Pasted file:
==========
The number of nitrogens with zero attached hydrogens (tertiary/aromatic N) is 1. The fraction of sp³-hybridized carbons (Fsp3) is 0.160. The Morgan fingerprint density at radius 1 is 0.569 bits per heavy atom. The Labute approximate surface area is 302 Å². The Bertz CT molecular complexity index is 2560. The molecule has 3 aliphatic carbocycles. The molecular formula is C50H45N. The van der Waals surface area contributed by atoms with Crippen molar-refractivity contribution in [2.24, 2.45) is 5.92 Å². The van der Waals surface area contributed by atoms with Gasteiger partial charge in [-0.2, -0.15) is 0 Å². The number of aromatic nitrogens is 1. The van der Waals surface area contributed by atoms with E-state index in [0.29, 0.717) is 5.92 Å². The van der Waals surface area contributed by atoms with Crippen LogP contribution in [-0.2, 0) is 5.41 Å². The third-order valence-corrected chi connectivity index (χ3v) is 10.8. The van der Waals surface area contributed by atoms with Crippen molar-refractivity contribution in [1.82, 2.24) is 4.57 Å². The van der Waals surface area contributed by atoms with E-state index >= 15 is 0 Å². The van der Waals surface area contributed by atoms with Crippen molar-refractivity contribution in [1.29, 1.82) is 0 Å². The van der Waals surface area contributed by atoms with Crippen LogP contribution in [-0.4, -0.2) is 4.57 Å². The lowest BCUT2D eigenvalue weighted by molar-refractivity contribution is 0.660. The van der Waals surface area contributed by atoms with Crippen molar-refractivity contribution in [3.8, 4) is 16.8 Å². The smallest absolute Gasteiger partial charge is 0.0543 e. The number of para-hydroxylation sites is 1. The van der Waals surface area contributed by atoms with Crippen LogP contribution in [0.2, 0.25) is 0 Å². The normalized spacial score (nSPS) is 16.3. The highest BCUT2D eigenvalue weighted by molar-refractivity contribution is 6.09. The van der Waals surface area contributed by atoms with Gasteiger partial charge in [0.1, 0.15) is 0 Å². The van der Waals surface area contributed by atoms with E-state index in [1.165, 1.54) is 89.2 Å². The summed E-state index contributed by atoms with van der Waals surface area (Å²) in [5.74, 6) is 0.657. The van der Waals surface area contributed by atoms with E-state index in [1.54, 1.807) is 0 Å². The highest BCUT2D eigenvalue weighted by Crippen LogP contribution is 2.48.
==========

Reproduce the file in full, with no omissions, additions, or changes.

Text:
The number of nitrogens with zero attached hydrogens (tertiary/aromatic N) is 1. The fraction of sp³-hybridized carbons (Fsp3) is 0.160. The Morgan fingerprint density at radius 1 is 0.569 bits per heavy atom. The Labute approximate surface area is 302 Å². The Bertz CT molecular complexity index is 2560. The molecule has 3 aliphatic carbocycles. The molecular formula is C50H45N. The van der Waals surface area contributed by atoms with Crippen molar-refractivity contribution in [2.24, 2.45) is 5.92 Å². The van der Waals surface area contributed by atoms with Gasteiger partial charge in [-0.2, -0.15) is 0 Å². The number of aromatic nitrogens is 1. The van der Waals surface area contributed by atoms with E-state index in [0.29, 0.717) is 5.92 Å². The van der Waals surface area contributed by atoms with Crippen LogP contribution in [-0.2, 0) is 5.41 Å². The third-order valence-corrected chi connectivity index (χ3v) is 10.8. The van der Waals surface area contributed by atoms with Crippen molar-refractivity contribution in [1.82, 2.24) is 4.57 Å². The van der Waals surface area contributed by atoms with E-state index >= 15 is 0 Å². The van der Waals surface area contributed by atoms with Crippen molar-refractivity contribution in [1.29, 1.82) is 0 Å². The van der Waals surface area contributed by atoms with Crippen LogP contribution in [-0.4, -0.2) is 4.57 Å². The lowest BCUT2D eigenvalue weighted by molar-refractivity contribution is 0.660. The van der Waals surface area contributed by atoms with Crippen molar-refractivity contribution in [3.8, 4) is 16.8 Å². The smallest absolute Gasteiger partial charge is 0.0543 e. The number of para-hydroxylation sites is 1. The van der Waals surface area contributed by atoms with Crippen LogP contribution in [0.2, 0.25) is 0 Å². The normalized spacial score (nSPS) is 16.3. The highest BCUT2D eigenvalue weighted by molar-refractivity contribution is 6.09. The van der Waals surface area contributed by atoms with Gasteiger partial charge in [0.1, 0.15) is 0 Å². The van der Waals surface area contributed by atoms with E-state index in [1.165, 1.54) is 89.2 Å². The summed E-state index contributed by atoms with van der Waals surface area (Å²) in [5.74, 6) is 0.657. The van der Waals surface area contributed by atoms with E-state index in [1.54, 1.807) is 0 Å². The highest BCUT2D eigenvalue weighted by Crippen LogP contribution is 2.48.